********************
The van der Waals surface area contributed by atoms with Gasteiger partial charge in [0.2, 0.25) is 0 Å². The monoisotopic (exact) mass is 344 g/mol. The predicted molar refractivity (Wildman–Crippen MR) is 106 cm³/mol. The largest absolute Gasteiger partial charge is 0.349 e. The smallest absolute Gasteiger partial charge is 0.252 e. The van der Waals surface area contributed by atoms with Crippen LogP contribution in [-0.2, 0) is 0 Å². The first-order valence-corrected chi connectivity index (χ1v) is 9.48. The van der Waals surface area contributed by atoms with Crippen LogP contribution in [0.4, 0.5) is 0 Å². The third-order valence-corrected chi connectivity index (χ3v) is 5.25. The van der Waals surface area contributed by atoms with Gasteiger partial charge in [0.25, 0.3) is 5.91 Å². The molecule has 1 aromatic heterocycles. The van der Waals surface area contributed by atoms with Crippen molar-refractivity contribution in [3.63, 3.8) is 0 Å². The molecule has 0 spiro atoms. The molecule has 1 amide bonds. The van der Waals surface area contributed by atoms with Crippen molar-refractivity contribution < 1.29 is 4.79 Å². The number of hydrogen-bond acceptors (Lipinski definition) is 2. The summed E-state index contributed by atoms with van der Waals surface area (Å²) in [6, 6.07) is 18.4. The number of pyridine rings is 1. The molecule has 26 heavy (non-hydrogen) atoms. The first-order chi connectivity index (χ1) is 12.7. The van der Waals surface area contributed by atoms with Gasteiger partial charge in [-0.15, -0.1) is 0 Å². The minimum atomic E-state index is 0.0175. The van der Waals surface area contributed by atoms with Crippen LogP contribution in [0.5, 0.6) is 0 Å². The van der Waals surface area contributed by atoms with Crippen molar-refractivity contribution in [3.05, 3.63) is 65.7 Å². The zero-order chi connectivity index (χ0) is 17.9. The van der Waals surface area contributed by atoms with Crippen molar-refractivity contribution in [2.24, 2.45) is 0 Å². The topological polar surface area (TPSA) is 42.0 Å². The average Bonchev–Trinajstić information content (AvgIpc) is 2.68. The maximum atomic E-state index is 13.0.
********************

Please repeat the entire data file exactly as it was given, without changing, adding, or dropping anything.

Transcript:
The van der Waals surface area contributed by atoms with Gasteiger partial charge in [0.2, 0.25) is 0 Å². The monoisotopic (exact) mass is 344 g/mol. The predicted molar refractivity (Wildman–Crippen MR) is 106 cm³/mol. The largest absolute Gasteiger partial charge is 0.349 e. The smallest absolute Gasteiger partial charge is 0.252 e. The van der Waals surface area contributed by atoms with Crippen LogP contribution in [-0.2, 0) is 0 Å². The first-order valence-corrected chi connectivity index (χ1v) is 9.48. The van der Waals surface area contributed by atoms with Crippen LogP contribution in [0.4, 0.5) is 0 Å². The third-order valence-corrected chi connectivity index (χ3v) is 5.25. The van der Waals surface area contributed by atoms with Gasteiger partial charge in [0.25, 0.3) is 5.91 Å². The molecule has 1 aromatic heterocycles. The van der Waals surface area contributed by atoms with Crippen molar-refractivity contribution in [3.63, 3.8) is 0 Å². The molecule has 0 spiro atoms. The molecule has 1 amide bonds. The van der Waals surface area contributed by atoms with Crippen molar-refractivity contribution < 1.29 is 4.79 Å². The number of hydrogen-bond acceptors (Lipinski definition) is 2. The summed E-state index contributed by atoms with van der Waals surface area (Å²) in [6, 6.07) is 18.4. The number of pyridine rings is 1. The molecule has 26 heavy (non-hydrogen) atoms. The first-order chi connectivity index (χ1) is 12.7. The van der Waals surface area contributed by atoms with Gasteiger partial charge in [-0.15, -0.1) is 0 Å². The minimum atomic E-state index is 0.0175. The van der Waals surface area contributed by atoms with Crippen LogP contribution in [0.5, 0.6) is 0 Å². The van der Waals surface area contributed by atoms with Crippen molar-refractivity contribution in [3.05, 3.63) is 65.7 Å². The zero-order chi connectivity index (χ0) is 17.9. The van der Waals surface area contributed by atoms with Crippen molar-refractivity contribution in [2.24, 2.45) is 0 Å². The topological polar surface area (TPSA) is 42.0 Å². The average Bonchev–Trinajstić information content (AvgIpc) is 2.68. The maximum atomic E-state index is 13.0.